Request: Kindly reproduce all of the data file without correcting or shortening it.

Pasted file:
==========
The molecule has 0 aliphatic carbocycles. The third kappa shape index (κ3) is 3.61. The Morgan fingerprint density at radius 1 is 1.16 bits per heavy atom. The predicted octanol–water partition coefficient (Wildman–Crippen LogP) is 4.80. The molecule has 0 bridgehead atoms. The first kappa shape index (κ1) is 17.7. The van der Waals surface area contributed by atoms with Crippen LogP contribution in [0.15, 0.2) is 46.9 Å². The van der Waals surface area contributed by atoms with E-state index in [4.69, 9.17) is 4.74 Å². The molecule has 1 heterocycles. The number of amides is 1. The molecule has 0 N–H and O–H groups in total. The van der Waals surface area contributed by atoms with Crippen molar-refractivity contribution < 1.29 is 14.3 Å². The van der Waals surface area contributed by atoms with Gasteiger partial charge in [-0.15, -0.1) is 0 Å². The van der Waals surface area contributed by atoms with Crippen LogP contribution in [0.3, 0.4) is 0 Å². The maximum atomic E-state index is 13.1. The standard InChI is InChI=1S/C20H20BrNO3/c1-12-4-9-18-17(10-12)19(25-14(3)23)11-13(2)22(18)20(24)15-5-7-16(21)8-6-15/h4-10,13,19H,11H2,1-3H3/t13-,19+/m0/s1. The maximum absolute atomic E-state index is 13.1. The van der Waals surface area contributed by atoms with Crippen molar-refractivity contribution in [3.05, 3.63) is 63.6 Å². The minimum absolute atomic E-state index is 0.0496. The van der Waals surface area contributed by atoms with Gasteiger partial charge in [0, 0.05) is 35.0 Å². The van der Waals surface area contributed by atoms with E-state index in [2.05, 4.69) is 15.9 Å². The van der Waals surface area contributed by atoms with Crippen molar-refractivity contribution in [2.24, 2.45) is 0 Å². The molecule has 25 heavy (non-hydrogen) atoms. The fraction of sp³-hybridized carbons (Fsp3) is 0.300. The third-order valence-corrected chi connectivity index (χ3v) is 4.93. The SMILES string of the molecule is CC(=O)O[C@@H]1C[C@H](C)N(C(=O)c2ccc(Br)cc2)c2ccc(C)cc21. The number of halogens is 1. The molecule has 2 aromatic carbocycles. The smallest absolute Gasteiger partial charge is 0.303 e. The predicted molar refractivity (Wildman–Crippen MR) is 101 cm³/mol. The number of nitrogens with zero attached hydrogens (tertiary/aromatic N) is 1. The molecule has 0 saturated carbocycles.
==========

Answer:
The molecule has 0 aliphatic carbocycles. The third kappa shape index (κ3) is 3.61. The Morgan fingerprint density at radius 1 is 1.16 bits per heavy atom. The predicted octanol–water partition coefficient (Wildman–Crippen LogP) is 4.80. The molecule has 0 bridgehead atoms. The first kappa shape index (κ1) is 17.7. The van der Waals surface area contributed by atoms with Crippen LogP contribution in [0.15, 0.2) is 46.9 Å². The van der Waals surface area contributed by atoms with E-state index in [4.69, 9.17) is 4.74 Å². The molecule has 1 heterocycles. The number of amides is 1. The molecule has 0 N–H and O–H groups in total. The van der Waals surface area contributed by atoms with Crippen molar-refractivity contribution < 1.29 is 14.3 Å². The van der Waals surface area contributed by atoms with Gasteiger partial charge in [-0.15, -0.1) is 0 Å². The van der Waals surface area contributed by atoms with Crippen LogP contribution in [0.3, 0.4) is 0 Å². The maximum atomic E-state index is 13.1. The standard InChI is InChI=1S/C20H20BrNO3/c1-12-4-9-18-17(10-12)19(25-14(3)23)11-13(2)22(18)20(24)15-5-7-16(21)8-6-15/h4-10,13,19H,11H2,1-3H3/t13-,19+/m0/s1. The maximum absolute atomic E-state index is 13.1. The van der Waals surface area contributed by atoms with Crippen molar-refractivity contribution in [3.05, 3.63) is 63.6 Å². The minimum absolute atomic E-state index is 0.0496. The van der Waals surface area contributed by atoms with Gasteiger partial charge in [0, 0.05) is 35.0 Å². The van der Waals surface area contributed by atoms with E-state index in [2.05, 4.69) is 15.9 Å². The van der Waals surface area contributed by atoms with Crippen molar-refractivity contribution in [2.24, 2.45) is 0 Å². The molecule has 25 heavy (non-hydrogen) atoms. The fraction of sp³-hybridized carbons (Fsp3) is 0.300. The third-order valence-corrected chi connectivity index (χ3v) is 4.93. The SMILES string of the molecule is CC(=O)O[C@@H]1C[C@H](C)N(C(=O)c2ccc(Br)cc2)c2ccc(C)cc21. The number of halogens is 1. The molecule has 2 aromatic carbocycles. The smallest absolute Gasteiger partial charge is 0.303 e. The predicted molar refractivity (Wildman–Crippen MR) is 101 cm³/mol. The number of nitrogens with zero attached hydrogens (tertiary/aromatic N) is 1. The molecule has 0 saturated carbocycles.